Superfood Tonics Mixing Up Your Morning “Cuppa Joe”
Chillier mornings call for extra cups of coffee in bed, right? As an integrative health and food therapy specialist, I assure you we can make it through the day without four cups of coffee. Superfood tonics may help you feel “adaptogenically” revived instead of coffee deprived.
Most of us want to be emotionally soothed by our beverages—creamy lattes and strong dark roasts tend to soothe us. But when the initial buzz wears off, we can be left feeling fatigued, jittery or craving more. By the time afternoon comes around we’re dragging our feet, reaching for coffee number two or three.
Adaptogens to the rescue!
Often referred to as “medicine for the healthy,” adaptogenic superfoods and plants help us “adapt” to nonspecific environmental stress in the modern world by promoting sustained energy and disease prevention without disrupting normal biological activities.* A subclass of tonic herbs, these superfoods make perfect coffee alternatives.
While the following recipes may seem complicated to whip up, once you have discovered one or two that you like, you’ll find they are worth the effort.
Not only will you have created healthy, delicious replacements for your “cuppa Joe,” but you can use the extra ingredients in baking, to dust over roasted vegetables, in soups, in your kid’s smoothies, etc. The possibilities are really endless. We highly recommend choosing organic, Fair Trade and pesticide-free options for all ingredients to experience optimized wellness.
* The research supporting the use and efficacy of adaptogens is neither extensive nor conclusive.
The reishi mushroom (Ganoderma lucidum) is venerated in East Asia where it has been used as a medicinal mushroom in traditional Chinese medicine for more than 2,000 years. Reishi contains a variety of medicinal compounds including fungal immunomodulatory proteins (FIPs), bioactive ingredients that have immune building properties. FIPs stimulate different cells and cellular components that enable immune response.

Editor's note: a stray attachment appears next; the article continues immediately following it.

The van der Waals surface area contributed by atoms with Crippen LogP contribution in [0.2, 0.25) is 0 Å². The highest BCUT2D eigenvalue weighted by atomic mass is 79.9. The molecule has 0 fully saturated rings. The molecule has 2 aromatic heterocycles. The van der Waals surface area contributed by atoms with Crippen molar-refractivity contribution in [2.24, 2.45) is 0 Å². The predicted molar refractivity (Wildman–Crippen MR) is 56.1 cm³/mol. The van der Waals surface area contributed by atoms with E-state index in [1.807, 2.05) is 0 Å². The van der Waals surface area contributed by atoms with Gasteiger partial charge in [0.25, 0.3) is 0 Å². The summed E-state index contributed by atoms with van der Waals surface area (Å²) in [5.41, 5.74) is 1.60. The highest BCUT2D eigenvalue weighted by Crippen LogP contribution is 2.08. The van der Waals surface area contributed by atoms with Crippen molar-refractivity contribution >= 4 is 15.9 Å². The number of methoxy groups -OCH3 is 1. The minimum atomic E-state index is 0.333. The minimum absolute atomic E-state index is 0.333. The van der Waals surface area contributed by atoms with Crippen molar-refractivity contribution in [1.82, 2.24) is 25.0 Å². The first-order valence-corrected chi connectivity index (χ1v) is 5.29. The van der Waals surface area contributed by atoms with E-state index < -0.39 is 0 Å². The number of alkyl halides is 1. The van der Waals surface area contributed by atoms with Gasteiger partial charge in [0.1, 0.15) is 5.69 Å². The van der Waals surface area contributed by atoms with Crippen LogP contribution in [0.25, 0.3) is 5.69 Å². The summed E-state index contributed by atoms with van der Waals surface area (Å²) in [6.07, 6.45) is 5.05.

Maca (Lepidium meyenii) has been marketed for its supposed benefits for sexual performance but evidence of aphrodisiac properties is limited by small study sizes and scientific evidence on its effectiveness is limited. It is promoted as a dietary supplement for several women’s health issues, including symptoms of menopause, but there have been few rigorous clinical trials. The safety and efficacy of maca for alleviating menopause symptoms is not known.
Chaga mushroom (Inonotus obliquus ) has been used as a folk remedy in Russia and other North-European countries for centuries. However, according to the Memorial Sloan Kettering Cancer Center, “no clinical trials have been conducted to assess chaga’s safety and efficacy for disease prevention or for the treatment of cancer, cardiovascular disease, or diabetes.”
Dragon fruits have a surprising number of phytonutrients. Rich in antioxidants, they contain vitamin C, polyunsaturated fatty acids, and several B vitamins for carbohydrate metabolism, as well as carotene, lycopene, fiber and protein.
Camu has an extraordinarily high vitamin C content.
Moringa oleifera (Moringa oleifera) is a small tree from India, Pakistan, and Nepal that has been used for generations in Eastern countries to treat and prevent diseases such as diabetes, heart disease, anemia, arthritis, liver disease, and respiratory, skin, and digestive disorders. It is rich in vitamins, minerals, and amino acids. It contains significant amounts of vitamins A, C, and E; calcium; potassium; and protein.
Ashwagandha (Withania somnifera) has a bioactive constituent that has shown potential in therapy for glioblastomas. In Ayurveda, the berries and leaves are applied externally to tumors, tubercular glands, carbuncles, and ulcers. The roots are used for the herbal remedy ashwagandha which has been used for arthritis, anxiety and trouble sleeping.
Compiled from Wikipedia, WebMD and nutritional content from the internet.